So after being at home for a few days now, I’ve had some time to reflect on what an incredible trip I had. To conclude this blog made a list of the top five favorite things about my DukeEngage experience. There were plenty more things I liked, of course, but let’s leave it at this:
5. Transport: I’m putting this on the list because how I got around played such a big part in how I experienced India this time around. In past visits with family, we’d just go around in a relative’s car, and sitting on the inside of a car, you don’t really get to see the country the same way. This time, in share autos or city busses, or on the backs of friends’ motorbikes, I saw a different India. I got the chance to see the country as it was meant to be seen, and the ability to get around on my own at my own speed made all the difference.
4. The Locale: Rural India was new to me. As someone who had only seen Indian cities (and grew up in the suburbs), the pace, the attitudes, and the conditions initially took some adjustment. After the first couple of weeks, though, I felt like I was at home. Visakhapatnam District is, without a doubt, one of the most beautiful places I have ever seen.
3. The Food: Indian food is different in India. I’m not sure if I can say it’s better than my mother’s cooking, but it was certainly fantastic! I grew up eating Indian food that had twinges of Western influence, but it was a very interesting cultural experience to be able to have “true” Indian food.
2. The Work: This was another first for me. I’d never done fieldwork like this, and the experience of going out to an unfamiliar place, planning a project, executing it, and ensuring sustainability was incredible. I think that the skills that I developed doing the work that I did are going to be indispensable in future endeavors that I undertake, whether they involve social work or not. DukeEngage’s training (and support) was invaluable to me, here. They helped me work out what to do when the project isn’t going perfectly, and for better or for worse, I think I’m better than I used to be at dealing with problems that come up during project work.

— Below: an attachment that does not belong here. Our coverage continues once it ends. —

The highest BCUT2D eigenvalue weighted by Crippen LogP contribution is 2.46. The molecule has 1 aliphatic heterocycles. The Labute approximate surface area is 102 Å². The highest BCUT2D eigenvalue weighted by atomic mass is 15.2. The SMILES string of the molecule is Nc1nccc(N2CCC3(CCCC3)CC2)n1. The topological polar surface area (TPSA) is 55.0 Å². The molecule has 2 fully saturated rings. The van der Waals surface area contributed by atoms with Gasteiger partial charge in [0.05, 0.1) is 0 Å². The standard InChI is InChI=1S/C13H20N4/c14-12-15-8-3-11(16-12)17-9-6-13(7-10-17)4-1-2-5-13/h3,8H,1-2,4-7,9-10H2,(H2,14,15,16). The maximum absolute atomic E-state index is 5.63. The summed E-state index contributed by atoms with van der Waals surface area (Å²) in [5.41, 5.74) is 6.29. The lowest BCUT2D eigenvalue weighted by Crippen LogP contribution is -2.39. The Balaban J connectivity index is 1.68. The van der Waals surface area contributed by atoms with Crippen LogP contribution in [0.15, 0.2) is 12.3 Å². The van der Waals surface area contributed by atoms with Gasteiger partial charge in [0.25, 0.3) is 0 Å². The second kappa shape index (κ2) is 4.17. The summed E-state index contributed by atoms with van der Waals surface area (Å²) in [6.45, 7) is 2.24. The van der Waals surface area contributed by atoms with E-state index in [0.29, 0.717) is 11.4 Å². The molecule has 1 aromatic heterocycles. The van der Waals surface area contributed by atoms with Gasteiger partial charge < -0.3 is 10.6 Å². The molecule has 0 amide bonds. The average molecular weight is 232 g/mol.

1. The People: Finally, my favorite part of the trip. I was worried going in that I would not be able to connect with anyone in Visakhapatnam District, and loneliness was a huge concern. Two and a half months without friends and with limited Internet connection was looked pretty grim. I was lucky, though. The people I met really opened up and let me into their lives. I was really able to not only get a glimpse of what it’s like to be a rural Indian, but also to make many friends. I’m never going to forget guys like Dharmaraju, Krishna, and Chiranjeevi, because learning from them forever changed my perspective. They made my stay unforgettable, and I am very thankful for that.
I have uploaded the pictures from my trip to Google PicasaWeb. Take a look if you get a chance.
Maintaining this blog was not only a great way to connect with friends and family while abroad, but also a medium for me to get my own thoughts out onto the page. I’m not sure if I’ll ever take a trip like that again, but I know that my struggles in this trip have prepared me for the future. Finally, many thanks to all of you for reading, understanding, and following my adventures this summer. Sincerely,